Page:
ROUNDS Preview: Driving Clinical Improvement Through Physician Leadership
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Even such seemingly small details as a departmental annual budget are built to foster physician teamwork, says W. Roy Smythe, MD, medical director for innovation at Scott & White Healthcare.
"The departments have no endowments," Smythe says. "At the end of the year, if my department was several million dollars in the black, it all went back to the house. All of it." The benefit of that zeroing out is that if the department of surgery or pediatrics or medicine wanted a new device or position or program, it would have to gain leverage for its idea across several departments.
"There were very few times I went to the administration and asked for big things without having gone as a team—with other department chairs who were on the same page," Smythe says. "We were all zeroed out at the end of the year and were not allowed to grow empires. Almost everything has to be rationalized with a colleague. There are ways to do things with the capital budgets, but give me a list of 10 health systems where the departments give all their revenue back at the end of the year."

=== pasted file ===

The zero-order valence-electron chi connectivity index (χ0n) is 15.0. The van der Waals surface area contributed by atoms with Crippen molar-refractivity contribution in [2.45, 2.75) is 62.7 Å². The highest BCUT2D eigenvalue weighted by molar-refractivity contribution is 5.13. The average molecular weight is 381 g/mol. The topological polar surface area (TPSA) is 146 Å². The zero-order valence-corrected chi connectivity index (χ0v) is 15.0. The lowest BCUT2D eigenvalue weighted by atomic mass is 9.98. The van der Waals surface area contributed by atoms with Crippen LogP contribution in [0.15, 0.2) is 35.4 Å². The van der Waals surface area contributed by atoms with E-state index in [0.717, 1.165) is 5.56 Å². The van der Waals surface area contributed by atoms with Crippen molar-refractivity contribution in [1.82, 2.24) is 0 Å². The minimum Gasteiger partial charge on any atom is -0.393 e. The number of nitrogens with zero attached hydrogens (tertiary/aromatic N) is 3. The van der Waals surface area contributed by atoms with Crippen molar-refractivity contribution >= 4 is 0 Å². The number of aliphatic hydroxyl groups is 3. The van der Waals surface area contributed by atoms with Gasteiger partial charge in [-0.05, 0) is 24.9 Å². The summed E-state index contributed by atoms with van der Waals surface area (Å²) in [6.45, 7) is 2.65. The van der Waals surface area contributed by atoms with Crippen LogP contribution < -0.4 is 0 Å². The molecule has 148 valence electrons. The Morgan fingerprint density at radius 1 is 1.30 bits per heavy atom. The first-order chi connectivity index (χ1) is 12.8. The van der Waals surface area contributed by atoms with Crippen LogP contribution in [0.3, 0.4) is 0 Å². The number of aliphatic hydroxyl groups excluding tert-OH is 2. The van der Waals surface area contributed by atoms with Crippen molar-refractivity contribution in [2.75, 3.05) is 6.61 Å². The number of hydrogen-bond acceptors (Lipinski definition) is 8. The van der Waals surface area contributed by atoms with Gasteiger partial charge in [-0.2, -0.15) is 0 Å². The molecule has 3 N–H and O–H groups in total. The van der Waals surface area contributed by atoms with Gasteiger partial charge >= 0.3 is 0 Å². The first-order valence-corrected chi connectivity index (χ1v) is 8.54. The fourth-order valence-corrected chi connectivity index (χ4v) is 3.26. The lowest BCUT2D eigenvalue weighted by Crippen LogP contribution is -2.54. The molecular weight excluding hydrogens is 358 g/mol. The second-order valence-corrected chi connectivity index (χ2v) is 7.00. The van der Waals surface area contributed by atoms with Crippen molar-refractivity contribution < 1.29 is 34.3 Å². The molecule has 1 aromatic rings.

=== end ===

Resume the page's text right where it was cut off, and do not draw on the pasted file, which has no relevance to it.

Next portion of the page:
Even having physicians manage budgets presents a training issue. Paul Dieckert, MD, chief quality officer for Scott & White Healthcare, says when he joined the organization in the mid-1990s there was only a handful of physician leaders with any sort of business training.
"One thing that just struck me was we didn't have any physicians who were leading the organization who had been trained in any kind of business principles, or even leadership principles," Dieckert says. "We did have some natural leaders, and they were doing a good job." So he asked the board at the time if it would support him going to the University of Texas to get his MBA. The board agreed, and now there are 40 or more physician executives who have MBAs.
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